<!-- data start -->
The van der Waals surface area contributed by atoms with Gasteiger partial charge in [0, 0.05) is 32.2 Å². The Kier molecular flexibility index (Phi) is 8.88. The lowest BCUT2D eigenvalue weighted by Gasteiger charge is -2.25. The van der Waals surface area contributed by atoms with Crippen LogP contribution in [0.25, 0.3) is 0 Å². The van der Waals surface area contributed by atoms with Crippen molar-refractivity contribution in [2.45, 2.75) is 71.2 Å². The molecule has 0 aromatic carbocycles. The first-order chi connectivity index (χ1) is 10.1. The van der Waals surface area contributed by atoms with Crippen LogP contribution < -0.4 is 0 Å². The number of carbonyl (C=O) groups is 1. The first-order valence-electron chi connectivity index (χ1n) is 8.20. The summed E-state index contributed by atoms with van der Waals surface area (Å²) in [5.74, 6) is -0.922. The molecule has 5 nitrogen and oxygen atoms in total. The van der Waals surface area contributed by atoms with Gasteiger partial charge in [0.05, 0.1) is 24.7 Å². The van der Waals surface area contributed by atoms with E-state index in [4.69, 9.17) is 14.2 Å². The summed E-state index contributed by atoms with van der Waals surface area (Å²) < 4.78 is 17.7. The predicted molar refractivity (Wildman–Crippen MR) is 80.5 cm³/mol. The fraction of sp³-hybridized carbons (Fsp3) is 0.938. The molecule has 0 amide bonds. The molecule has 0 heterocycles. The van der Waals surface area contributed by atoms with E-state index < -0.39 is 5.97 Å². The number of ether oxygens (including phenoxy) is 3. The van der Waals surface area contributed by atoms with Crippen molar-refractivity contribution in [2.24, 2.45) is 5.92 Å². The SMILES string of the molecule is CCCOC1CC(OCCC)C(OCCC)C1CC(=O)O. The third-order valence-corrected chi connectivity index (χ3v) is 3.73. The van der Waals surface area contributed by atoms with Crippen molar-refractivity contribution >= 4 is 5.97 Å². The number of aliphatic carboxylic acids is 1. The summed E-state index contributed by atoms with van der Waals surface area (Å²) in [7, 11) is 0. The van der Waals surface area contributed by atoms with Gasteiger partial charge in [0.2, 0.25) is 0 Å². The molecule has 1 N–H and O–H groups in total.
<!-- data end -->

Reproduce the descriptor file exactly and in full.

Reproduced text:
The van der Waals surface area contributed by atoms with Gasteiger partial charge in [0, 0.05) is 32.2 Å². The Kier molecular flexibility index (Phi) is 8.88. The lowest BCUT2D eigenvalue weighted by Gasteiger charge is -2.25. The van der Waals surface area contributed by atoms with Crippen LogP contribution in [0.25, 0.3) is 0 Å². The van der Waals surface area contributed by atoms with Crippen molar-refractivity contribution in [2.45, 2.75) is 71.2 Å². The molecule has 0 aromatic carbocycles. The first-order chi connectivity index (χ1) is 10.1. The van der Waals surface area contributed by atoms with Crippen LogP contribution < -0.4 is 0 Å². The number of carbonyl (C=O) groups is 1. The first-order valence-electron chi connectivity index (χ1n) is 8.20. The summed E-state index contributed by atoms with van der Waals surface area (Å²) in [5.74, 6) is -0.922. The molecule has 5 nitrogen and oxygen atoms in total. The van der Waals surface area contributed by atoms with Gasteiger partial charge in [0.05, 0.1) is 24.7 Å². The van der Waals surface area contributed by atoms with E-state index in [4.69, 9.17) is 14.2 Å². The summed E-state index contributed by atoms with van der Waals surface area (Å²) < 4.78 is 17.7. The predicted molar refractivity (Wildman–Crippen MR) is 80.5 cm³/mol. The fraction of sp³-hybridized carbons (Fsp3) is 0.938. The molecule has 0 amide bonds. The molecule has 0 heterocycles. The van der Waals surface area contributed by atoms with E-state index < -0.39 is 5.97 Å². The number of ether oxygens (including phenoxy) is 3. The van der Waals surface area contributed by atoms with Crippen molar-refractivity contribution in [2.24, 2.45) is 5.92 Å². The SMILES string of the molecule is CCCOC1CC(OCCC)C(OCCC)C1CC(=O)O. The third-order valence-corrected chi connectivity index (χ3v) is 3.73. The van der Waals surface area contributed by atoms with Crippen molar-refractivity contribution >= 4 is 5.97 Å². The number of aliphatic carboxylic acids is 1. The summed E-state index contributed by atoms with van der Waals surface area (Å²) in [7, 11) is 0. The van der Waals surface area contributed by atoms with Gasteiger partial charge in [0.2, 0.25) is 0 Å². The molecule has 1 N–H and O–H groups in total.